About EJ/CJ – The Environmental & Climate Justice Studies Digital Hub


The EJ/CJ Digital Hub is designed to focus the work of our Orfalea Center research hub into a useful tool for anyone seeking to better understand and participate in the production of knowledge that promotes the achievement of environmental and climate justice.

We aim to provide a platform for justice-oriented work here at USCB that reaches across the University of California system to the changing world that constitutes our various research objects.

Think of this site as an experimental laboratory for knowledge projects and knowledge networks that share our desire to counteract the spectacular forces of environmental destruction and climate chaos gathering everywhere, on every horizon.

We hope visitors will find something here that captures their attention and motivates them to reflect on their own work and how it might contribute to the EJ/CJ mission of producing knowledge, art, literature, films and human network connections that help secure a more livable future on an environmentally friendly planet.

There’s a lot more we could say …  why not write and tell us your thoughts?

Alenda Chang

Film & Media Studies

John Foran

Sociology & Environmental Studies

Summer Gray

Environmental Studies

Hahrie Han

Political Science

Ken Hiltner


Melody Jue


ann-elise lewallan

East Asian Languages and Cultural Studies

David Pellow

Environmental Studies

Elana Faye Resnick


Richard Widick

Orfalea Center for Global & International Studies


The Climate Justice Project

John Foran
Professor of Sociology & Environmental Studies
University of California, Santa Barbara

What is the relationship of social movements to Environmental & Climate Justice Studies?

THE CLIMATE JUSTICE PROJECT creates a space for academically-affiliated people to work on issues of climate justice, share resources, collaborate, and engage with community-based efforts. This project is carried out in the interest of building bridges between the university and community, as well as building power in the climate justice movement in both settings.

We have members from around the world. Each member works in the particular context of their institution and communities, building powerful connections within the university and between the university and communities all over the world. Our aim is to scale up to a powerful movement for climate justice across our global network.

The Climate Justice Press

John Foran
Professor of Sociology & Environmental Studies
University of California, Santa Barbara

What is the idea behind the Climate Justice Press?


Climate chaos. President Trump. The sixth extinction.

The Anthropocene arrives.

These epochal developments compound exponentially today’s interlinked crises of predatory neoliberal capitalism, widening disenchantment with political parties, genocidal militarism, and everyday cultures of violence, just as they unleash rampant inequality, suffering, incarceration, and forced migration, stealing lives and livelihoods.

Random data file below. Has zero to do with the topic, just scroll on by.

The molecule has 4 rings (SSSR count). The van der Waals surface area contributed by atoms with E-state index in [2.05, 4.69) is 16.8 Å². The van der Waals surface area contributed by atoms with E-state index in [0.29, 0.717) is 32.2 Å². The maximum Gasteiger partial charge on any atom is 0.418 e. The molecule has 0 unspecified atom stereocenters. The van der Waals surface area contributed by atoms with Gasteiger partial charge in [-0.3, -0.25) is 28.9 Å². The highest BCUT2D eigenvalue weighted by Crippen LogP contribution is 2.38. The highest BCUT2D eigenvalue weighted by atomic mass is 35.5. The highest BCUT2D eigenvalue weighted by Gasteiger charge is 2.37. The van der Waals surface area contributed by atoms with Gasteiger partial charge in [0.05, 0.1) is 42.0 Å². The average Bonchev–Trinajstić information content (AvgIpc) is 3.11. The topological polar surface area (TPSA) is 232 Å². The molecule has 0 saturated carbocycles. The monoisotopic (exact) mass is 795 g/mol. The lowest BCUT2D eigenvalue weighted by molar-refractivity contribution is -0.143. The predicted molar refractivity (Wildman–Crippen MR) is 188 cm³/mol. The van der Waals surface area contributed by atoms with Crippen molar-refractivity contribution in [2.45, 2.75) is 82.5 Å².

Who is responsible for this devastation to families and communities on the front lines of impact, communities who are also often the least responsible for the changing climate?

What nations and militaries, which corporations and banks, and what structures of power enable this state of affairs?

And what if this didn’t have to be the end of the story? What if we set off in a different direction?

Where there is oppression, there is also agency and resistance. Communities, peoples, allied species, and Mother Earth herself are fighting back against the dystopian status quo of the one percent.

Collectively and loosely, these risings trace the contours of the global climate justice movement.

We are standing together across regional and cultural lines in defiant movements of opposition and visionary acts of creation.

Our vision for the Climate Justice Press is to be a vehicle to affirm these struggles and nurture their visions of better futures.

We intend this space to be one of radical imagination, supportive yet critical thinking, and, ultimately, a nonviolent weapon of mass creation.

In Cruising Utopia, José Esteban Muñoz refers to an “unforeclosed expectancy” that involves “finding the openness where an unknown or queer futurity might start, a journey with companions and with a destination difficult to know in advance,” as Jeffrey Jerome Cohen and Julian Yates have eloquently put it.

We will publish works from and about the climate justice movement, testimonies, eyewitness accounts, the first drafts of a new history – fiction, non-fiction, and everything in between.

We leave at dawn.

Join us.

There will be dancing.

The Environmental Humanities Initiative

Ken Hiltner
Professor of English Literature